By Mark Freeman. Offer Manager Digital Buildings, Anglophone Africa at Schneider Electric

The proverbial race is on; organisations are scrambling to get one step ahead of the country’s volatile energy provision by implementing interventions such as solar arrays that will lessen the load, stress and stabilise supply.

It’s admirable but jumping headfirst into these projects will see some companies flying too close to sun, no pun intended. Before implementing any form of alternative energy resources, companies must first gain deep insight into their buildings’ energy consumption and then make educated decisions.

Establishing a society where energy efficiency remains top of mind is a prevalent and persistent message, and one of the first steps is buildings. Digitisation and visualisation remain two of the key pillars that will allow building owners and managers to effectively manage energy consumption.

Understanding the importance of BMS (building management systems) and Energy Management Systems (EMS) is critical if organisations want to take the next step in establishing a distributed energy posture (DER) that will not only stabilise energy supply but also future proof a signficiant investment.

The job of a BMS is primarily to manage and control the building systems, especially HVAC, lighting, access control, etc., whereas an EMS provides energy, demand and power quality monitoring.

It is the EMS which can facilitate effective energy visualisation and analytics, provide dashboards and trends for energy consumption at equipment, system, building, campus and portfolio levels, which can be used effectively for decision making.

Together, BMS and EMS are critical tools in enabling organisations to not only definitively develop their next investment in for example solar but also gain valuable insight how the building, in its current form, is performing.

It’s an important element that no doubt provides organisations with some interesting insight into where the building is consuming too much energy and how this, with incremental changes, can be rectified.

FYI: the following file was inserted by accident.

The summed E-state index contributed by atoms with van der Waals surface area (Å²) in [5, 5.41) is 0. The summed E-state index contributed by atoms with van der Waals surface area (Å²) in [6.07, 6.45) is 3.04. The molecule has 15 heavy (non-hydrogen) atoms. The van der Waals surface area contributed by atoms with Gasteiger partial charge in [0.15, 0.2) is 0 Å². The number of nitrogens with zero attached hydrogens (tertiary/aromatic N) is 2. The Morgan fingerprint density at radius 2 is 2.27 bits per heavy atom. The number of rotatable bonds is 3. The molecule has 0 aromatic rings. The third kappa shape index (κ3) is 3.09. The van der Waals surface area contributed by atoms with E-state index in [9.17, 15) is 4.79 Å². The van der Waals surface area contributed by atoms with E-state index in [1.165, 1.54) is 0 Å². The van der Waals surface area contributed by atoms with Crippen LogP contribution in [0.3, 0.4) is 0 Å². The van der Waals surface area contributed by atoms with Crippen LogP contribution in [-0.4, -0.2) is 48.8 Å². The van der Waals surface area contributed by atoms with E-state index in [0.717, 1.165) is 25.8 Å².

For example, HVAC systems use significant amounts of energy to operate. Here, by using the BMS, organisations can customise their HVAC operations to run at certain hours, in certain areas of the building. This will not only lead to significant savings but also ensure that the building remains comfortable.

Moreover, by using both BMS and EMS, organisations can accurately assess what their investment will be in renewables, ensuring they don’t over of under provision for what the facility requires to run optimally.

Importantly, the BMS will also ensure that when buildings move over the DERs, the facility is managed in a manner that makes the most of the various resources available, certain times of the day, thus ensuring the organisations get the most from their investment.

In tandem with an EMS, buildings can run at optimised energy efficiency and also make automated, incremental changes when, for example ,it’s a cloud day and the solar array will be less effective. Here, the EMS will switch over to the grid more regularly than usual to ensure battery storage is adequately replenished when load shedding does occur.

Only fools rush in, and it couldn’t be truer in the case of implementing renewables. Organisations must ensure that they have the right tools that will ensure that they not only assess and optimise their current posture but also optimise their investment for year to come.

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